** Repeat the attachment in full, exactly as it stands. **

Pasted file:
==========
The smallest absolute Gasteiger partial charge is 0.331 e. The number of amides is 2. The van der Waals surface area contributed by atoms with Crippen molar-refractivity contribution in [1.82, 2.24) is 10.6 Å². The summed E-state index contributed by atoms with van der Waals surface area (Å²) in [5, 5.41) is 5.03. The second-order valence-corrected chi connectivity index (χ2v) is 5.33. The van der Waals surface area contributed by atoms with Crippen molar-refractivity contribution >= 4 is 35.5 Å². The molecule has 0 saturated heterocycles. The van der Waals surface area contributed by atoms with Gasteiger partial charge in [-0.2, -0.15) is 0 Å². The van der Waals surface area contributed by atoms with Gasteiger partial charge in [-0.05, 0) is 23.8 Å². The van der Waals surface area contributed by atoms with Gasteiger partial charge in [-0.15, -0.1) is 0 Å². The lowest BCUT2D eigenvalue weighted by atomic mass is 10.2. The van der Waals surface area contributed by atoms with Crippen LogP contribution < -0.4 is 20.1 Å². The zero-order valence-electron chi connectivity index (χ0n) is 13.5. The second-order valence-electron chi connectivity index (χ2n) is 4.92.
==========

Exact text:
The smallest absolute Gasteiger partial charge is 0.331 e. The number of amides is 2. The van der Waals surface area contributed by atoms with Crippen molar-refractivity contribution in [1.82, 2.24) is 10.6 Å². The summed E-state index contributed by atoms with van der Waals surface area (Å²) in [5, 5.41) is 5.03. The second-order valence-corrected chi connectivity index (χ2v) is 5.33. The van der Waals surface area contributed by atoms with Crippen molar-refractivity contribution >= 4 is 35.5 Å². The molecule has 0 saturated heterocycles. The van der Waals surface area contributed by atoms with Gasteiger partial charge in [-0.2, -0.15) is 0 Å². The van der Waals surface area contributed by atoms with Gasteiger partial charge in [-0.05, 0) is 23.8 Å². The van der Waals surface area contributed by atoms with Gasteiger partial charge in [-0.15, -0.1) is 0 Å². The lowest BCUT2D eigenvalue weighted by atomic mass is 10.2. The van der Waals surface area contributed by atoms with Crippen LogP contribution < -0.4 is 20.1 Å². The zero-order valence-electron chi connectivity index (χ0n) is 13.5. The second-order valence-electron chi connectivity index (χ2n) is 4.92.